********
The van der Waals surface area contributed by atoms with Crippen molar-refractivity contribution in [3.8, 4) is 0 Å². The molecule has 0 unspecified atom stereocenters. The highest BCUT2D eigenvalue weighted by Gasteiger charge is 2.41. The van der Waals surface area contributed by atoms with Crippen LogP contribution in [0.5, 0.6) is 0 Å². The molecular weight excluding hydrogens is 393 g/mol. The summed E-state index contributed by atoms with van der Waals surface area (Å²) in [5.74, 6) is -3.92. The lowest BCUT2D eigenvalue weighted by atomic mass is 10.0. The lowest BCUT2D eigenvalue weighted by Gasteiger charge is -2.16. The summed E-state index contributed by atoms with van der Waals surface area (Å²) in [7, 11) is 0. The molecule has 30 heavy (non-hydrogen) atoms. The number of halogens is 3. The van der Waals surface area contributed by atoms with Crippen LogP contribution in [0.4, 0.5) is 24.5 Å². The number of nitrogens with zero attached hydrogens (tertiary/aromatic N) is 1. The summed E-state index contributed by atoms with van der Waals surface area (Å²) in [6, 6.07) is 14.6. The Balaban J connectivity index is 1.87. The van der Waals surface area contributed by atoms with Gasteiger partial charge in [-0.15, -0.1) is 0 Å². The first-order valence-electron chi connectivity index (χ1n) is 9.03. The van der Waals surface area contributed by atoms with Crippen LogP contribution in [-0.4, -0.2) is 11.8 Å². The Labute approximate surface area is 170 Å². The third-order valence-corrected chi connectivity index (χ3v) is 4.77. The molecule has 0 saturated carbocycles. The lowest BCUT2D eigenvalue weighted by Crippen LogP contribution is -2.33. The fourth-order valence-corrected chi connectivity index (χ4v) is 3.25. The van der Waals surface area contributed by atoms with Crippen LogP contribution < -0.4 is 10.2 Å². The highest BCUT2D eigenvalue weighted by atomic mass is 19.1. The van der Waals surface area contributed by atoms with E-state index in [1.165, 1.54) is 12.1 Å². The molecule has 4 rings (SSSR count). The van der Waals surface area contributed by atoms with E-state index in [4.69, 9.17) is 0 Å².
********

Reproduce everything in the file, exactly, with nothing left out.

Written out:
The van der Waals surface area contributed by atoms with Crippen molar-refractivity contribution in [3.8, 4) is 0 Å². The molecule has 0 unspecified atom stereocenters. The highest BCUT2D eigenvalue weighted by Gasteiger charge is 2.41. The van der Waals surface area contributed by atoms with Crippen LogP contribution in [0.5, 0.6) is 0 Å². The molecular weight excluding hydrogens is 393 g/mol. The summed E-state index contributed by atoms with van der Waals surface area (Å²) in [5.74, 6) is -3.92. The lowest BCUT2D eigenvalue weighted by atomic mass is 10.0. The lowest BCUT2D eigenvalue weighted by Gasteiger charge is -2.16. The summed E-state index contributed by atoms with van der Waals surface area (Å²) in [7, 11) is 0. The molecule has 30 heavy (non-hydrogen) atoms. The number of halogens is 3. The van der Waals surface area contributed by atoms with Crippen LogP contribution in [0.4, 0.5) is 24.5 Å². The number of nitrogens with zero attached hydrogens (tertiary/aromatic N) is 1. The summed E-state index contributed by atoms with van der Waals surface area (Å²) in [6, 6.07) is 14.6. The Balaban J connectivity index is 1.87. The van der Waals surface area contributed by atoms with Gasteiger partial charge in [-0.15, -0.1) is 0 Å². The first-order valence-electron chi connectivity index (χ1n) is 9.03. The van der Waals surface area contributed by atoms with Crippen LogP contribution in [-0.4, -0.2) is 11.8 Å². The Labute approximate surface area is 170 Å². The third-order valence-corrected chi connectivity index (χ3v) is 4.77. The molecule has 0 saturated carbocycles. The lowest BCUT2D eigenvalue weighted by Crippen LogP contribution is -2.33. The fourth-order valence-corrected chi connectivity index (χ4v) is 3.25. The van der Waals surface area contributed by atoms with Crippen LogP contribution < -0.4 is 10.2 Å². The highest BCUT2D eigenvalue weighted by atomic mass is 19.1. The van der Waals surface area contributed by atoms with E-state index in [1.165, 1.54) is 12.1 Å². The molecule has 4 rings (SSSR count). The van der Waals surface area contributed by atoms with E-state index in [4.69, 9.17) is 0 Å².